PHP Output Buffering – A Beginner’s Guide

INTRODUCTION
BUFFER MAGIC

Welcome to a beginner’s tutorial on PHP output buffering. You have probably seen this output buffering thing everywhere on the Internet, maybe even used it yourself. But just what is output buffering, and what does it do!? Why is it so important, and what kind of sorcery does it do? That is what we will go through in this guide – To help you better understand output buffering. Read on to find out!

ⓘ I have included a zip file with all the example code at the start of this tutorial, so you don’t have to copy-paste everything… Or if you just want to dive straight in.

 

 

 

PREAMBLE
SOURCE CODE DOWNLOAD

First, here is the download link to the example source code as promised.

 

SOURCE CODE DOWNLOAD

Click here to download the source code, I have released it under the MIT license, so feel free to build on top of it or use it in your own project.

 

QUICK NOTES

If you spot a bug, please feel free to comment below. I try to answer questions too, but it is one person versus the entire world… If you need answers urgently, please check out my list of websites to get help with programming.

 

SECTION A
WHAT IS OUTPUT BUFFERING?

Before we go into the tiny details of (almost) every output buffering function, let us start by answering the very basic question – What on Earth is output buffering? What does it do? What is it for?

 

THE HELLO WORLD OF OUTPUT BUFFERING

So, you think that you have graduated from “hello world”, and know the basics of PHP well enough? Or do you? Let us revisit the very simple script again:

1a-hello.php
<?php
echo "hello";
echo " world";
// Output will be "hello world"

Ha. Child’s play, a piece of cake. The output is as expected, but let us now add output buffering to the equation.

1b-hello.php
<?php
ob_start();
echo "hello";
echo " world";
// Output will be "hello world"

What!? Isn’t this exactly the same as without output buffering? What is happening here and is this some kind of a joke? Is output buffering broken, or are the developer so bored that they have to create a troll function? Keep calm, and here is what happened.

  • By default, PHP works without any sort of buffering; PHP is an impulsive fella who will send stuff to the output stream immediately.
  • Without buffering, echo "hello" and echo " world" will get sent to the output stream instantly as they are being called. I.E. There are 2 different outputs in this case.
  • But by enabling buffering, it is like telling PHP  – Stop it right there, you hasty bugger. Hold your horses on the output until I tell you to release it.
  • So once we start the buffering, both echo "hello" and echo " world" will get collected into a buffer instead of directly into the output stream.
  • Only at the end of the script will the buffer be released into the output stream. I.E. There is only one collective output in this case.

 

BUFFERING VS NONE

Maybe an illustration will explain things better.

PHP Output Buffering – How it works

 

WHAT IS IT GOOD FOR?

The uses of output buffering may not be very obvious at first, but without buffering, all the dynamic HTML and CSS that you generate with PHP will be sent out in bits-and-pieces.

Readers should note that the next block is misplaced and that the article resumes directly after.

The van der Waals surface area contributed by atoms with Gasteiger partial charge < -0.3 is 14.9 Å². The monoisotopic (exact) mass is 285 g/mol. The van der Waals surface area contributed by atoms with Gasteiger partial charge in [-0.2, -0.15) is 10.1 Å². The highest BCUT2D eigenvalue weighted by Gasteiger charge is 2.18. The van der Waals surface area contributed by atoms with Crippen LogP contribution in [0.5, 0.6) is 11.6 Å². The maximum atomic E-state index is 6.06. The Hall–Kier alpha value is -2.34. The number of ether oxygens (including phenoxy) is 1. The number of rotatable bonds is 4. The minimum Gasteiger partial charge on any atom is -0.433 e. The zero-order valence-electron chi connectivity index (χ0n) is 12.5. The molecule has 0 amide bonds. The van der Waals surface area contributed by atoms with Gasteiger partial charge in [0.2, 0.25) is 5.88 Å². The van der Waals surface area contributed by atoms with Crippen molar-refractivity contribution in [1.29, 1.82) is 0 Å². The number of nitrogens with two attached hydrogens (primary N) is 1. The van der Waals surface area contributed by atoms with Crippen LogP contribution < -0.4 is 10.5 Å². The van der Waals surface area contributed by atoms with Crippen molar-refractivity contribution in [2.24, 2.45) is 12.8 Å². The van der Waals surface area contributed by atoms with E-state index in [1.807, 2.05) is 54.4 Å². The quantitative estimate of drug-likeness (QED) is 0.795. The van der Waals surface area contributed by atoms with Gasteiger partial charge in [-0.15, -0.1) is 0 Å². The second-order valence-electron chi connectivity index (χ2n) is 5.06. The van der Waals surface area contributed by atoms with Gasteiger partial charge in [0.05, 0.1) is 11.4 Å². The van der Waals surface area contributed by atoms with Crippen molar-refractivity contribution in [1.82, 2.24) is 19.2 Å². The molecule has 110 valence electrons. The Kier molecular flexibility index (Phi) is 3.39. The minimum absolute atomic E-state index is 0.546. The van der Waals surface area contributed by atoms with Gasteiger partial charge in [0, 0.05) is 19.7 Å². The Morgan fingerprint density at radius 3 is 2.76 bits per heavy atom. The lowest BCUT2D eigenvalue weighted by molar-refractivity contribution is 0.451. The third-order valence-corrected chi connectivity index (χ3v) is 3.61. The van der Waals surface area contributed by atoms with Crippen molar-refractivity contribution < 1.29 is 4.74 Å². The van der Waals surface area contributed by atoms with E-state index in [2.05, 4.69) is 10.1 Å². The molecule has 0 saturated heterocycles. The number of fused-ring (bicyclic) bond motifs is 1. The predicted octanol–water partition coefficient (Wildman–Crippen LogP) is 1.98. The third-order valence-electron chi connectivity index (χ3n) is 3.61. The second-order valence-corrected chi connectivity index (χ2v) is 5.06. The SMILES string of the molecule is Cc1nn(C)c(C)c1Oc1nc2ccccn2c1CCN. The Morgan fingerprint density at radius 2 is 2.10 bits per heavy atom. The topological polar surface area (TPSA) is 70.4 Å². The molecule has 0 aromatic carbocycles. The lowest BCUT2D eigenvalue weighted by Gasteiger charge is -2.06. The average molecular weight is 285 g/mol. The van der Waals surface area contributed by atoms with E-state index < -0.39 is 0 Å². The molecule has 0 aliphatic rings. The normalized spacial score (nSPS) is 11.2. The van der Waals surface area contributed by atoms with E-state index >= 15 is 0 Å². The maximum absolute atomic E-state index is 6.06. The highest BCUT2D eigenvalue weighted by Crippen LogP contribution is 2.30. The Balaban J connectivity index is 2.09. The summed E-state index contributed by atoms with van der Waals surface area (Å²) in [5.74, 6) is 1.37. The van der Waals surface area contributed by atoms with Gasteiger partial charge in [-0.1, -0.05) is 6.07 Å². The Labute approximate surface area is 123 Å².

• Turning on output buffering will decrease the amount of time it takes to download and render the HTML. Simply because it is no longer being sent in pieces, but as “one big chunk”.
  • The even better part is when you save the buffer as a “completely rendered” HTML file. This will save your server resources from needlessly crunching the same pieces of data over-and-over again.
  • You can also employ the same “save the buffer to a file” tactic on generated documents – PDF files, spreadsheets, and more.
  • It is also kind of helpful when you deal with a function that echoes out values, that you rather store it somewhere else as a variable.

 

 

THE DISADVANTAGES

Yes, output buffering is not the perfect solution for everything.

  • The output will only be released when everything is done – This may not be good for massive data crunching scripts, where you force the user to stare at an empty screen for a long time.
  • Putting massive amounts of data into the cache also means consuming a lot of system memory.
  • Output buffering does not really sense for real-time systems… You just want to output stuff quickly and instantly.

 

SECTION B
OUTPUT BUFFERING BASICS

Now that you have a good idea of what output buffering is and what it does, let us now dive into some of the basics and some examples.

 

1) OB_START

As with the “hello world” example above, calling ob_start() will start the output buffering. All output after calling this function will be stored into an “invisible holding cell” buffer.

1b-hello.php
<?php
ob_start();
echo "hello"; // Buffer now holds "hello"
echo " world"; // Buffer now holds "hello world"
// Output will be "hello world"

 

2) OB_CLEAN

ob_clean() will clean out everything in the output buffer, but take note that it will not output anything.

2-clean.php
<?php
ob_start();
echo "hello"; // Buffer now holds "hello"
echo " world"; // Buffer now holds "hello world"
ob_clean(); // Buffer is now cleaned out
// No output - Buffer is empty

 

3) OB_FLUSH